January 19, 2011 at 10:30 pm |
    • SeanNJ

      @picklejuice: But...but...but if you don't believe in the invisible camp counselor, you don't get to go to permanent summer camp. 🙁

      January 19, 2011 at 11:33 pm |
    • wrt

      What the hell is an "eerthe"?

      January 20, 2011 at 2:29 am |
    • IkanThink

      And your evidence for all of that is....?

      January 21, 2011 at 12:47 am |
  9. John

    Robert Bentley openly advertised himself as an evangelical Christian. He should not have to apologize for language that is common among that community, especially not when such language was used in a church. It makes me sick that a handful of writers with a political agenda have created a fictional outrage to these benign comments. In order to feel "disenfranchised" by the Governor's comments, you have to take them completely out of context. However, that's business as usual for our media. I would encourage those who use this as an opportunity to make a cheap, ad-hominem attacks on the people of Alabama to consider the meaning of bigotry.

    January 19, 2011 at 9:21 pm |
    • inkorrekt

      John, you are absolutley right. I tried to put myslef in the position of a Hindu, Jew or a Muslim. He spoke the truth. But, he should have added aDisclaimer such as: "Thank you all for electing me as your Governor. You all elected me not because I am a Christian, but, you believed that I can govern well. I am honored by your trust. I will fulfil my obligations to each and everyone of you whether you are a Christian or not. You are my brothers and sisters."

      Well, now it becomes your duty to pray for your Governor everyday that he will be agood governor to all the people.

      January 22, 2011 at 11:37 pm |
  10. MarkinFL

    Oh for Christ's sake folks! He used some typical Christian rhetoric in a Christian church. He didn't say everyone else was subhuman or not deserving equal rights or protection or some such. He said he only felt brotherly about other Christians. Big deal.
    I think its ALL a bunch of clap trap, however, we have to live with the fact that most elected officials are religious. As long as they treat everyone equally while in their official capacity who care if they worship snakes or pray to ghosts.

    I'd normally be all over something like this, but I just don't see the big deal in this particular case.

    January 19, 2011 at 9:20 pm |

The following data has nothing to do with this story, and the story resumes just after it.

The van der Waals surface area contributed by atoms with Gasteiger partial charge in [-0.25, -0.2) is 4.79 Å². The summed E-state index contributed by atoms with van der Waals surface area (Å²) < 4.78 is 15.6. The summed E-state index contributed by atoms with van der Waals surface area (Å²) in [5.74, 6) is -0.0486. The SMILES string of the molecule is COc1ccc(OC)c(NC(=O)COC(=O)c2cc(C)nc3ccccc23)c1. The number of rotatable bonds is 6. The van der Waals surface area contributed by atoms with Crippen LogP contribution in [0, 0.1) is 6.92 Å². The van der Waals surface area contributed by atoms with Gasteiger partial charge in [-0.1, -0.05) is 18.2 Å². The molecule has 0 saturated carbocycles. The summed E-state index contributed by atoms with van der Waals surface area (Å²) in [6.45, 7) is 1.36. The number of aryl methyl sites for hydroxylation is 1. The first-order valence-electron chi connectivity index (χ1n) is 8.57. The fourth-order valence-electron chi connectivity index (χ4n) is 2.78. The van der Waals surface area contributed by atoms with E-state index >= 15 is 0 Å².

11. Brian

    I wonder if those "brothers and sisters" in Alabama handle snakes and speak in tongues.

    January 19, 2011 at 9:19 pm |
  12. Peter Q. Wolfe

    I'm currently in Alabama and I don't see the big deal. I'm a moderate democrat who didn't vote in the midterms cause of the conservative tsunami hitting the state and naiton from those medicare weilding retired welfare recipents. Well, he made a mistake cause he is human. Democrats, independents, and other public officials constantly are expected out of professionalism to perfection. Nobody is perfct at this fake shallowness. He slipped up saying what he honestly believes that his brothers + sisters in his houseof worship were fellow believers in Christianity. Soon we won't be able to speak out against anything on any issue if this keeps up. Maybe like in the 19990's you can probably speak your mind and show everyone your a ignorant bigotted individual but in our illterate society people cannot critically think. For example, americans should adopt among many other things te metric system ad desert the imperical system!

    January 19, 2011 at 9:19 pm |
  13. paul

    This is ridiculous. He said something wrong and everybody immediately screams bigot and racist.leave it to his voters.republicans are not racist we have conservative views.

    January 19, 2011 at 9:16 pm |
    • MarkinFL

      All that glitters is not gold. Sadly for your party, it attracts the lion's share of racists and various other bigots. We all have our crosses to bear and rampant racism is one the Republicans seem to be saddled with.

      January 19, 2011 at 9:23 pm |
  14. Joshua Ludd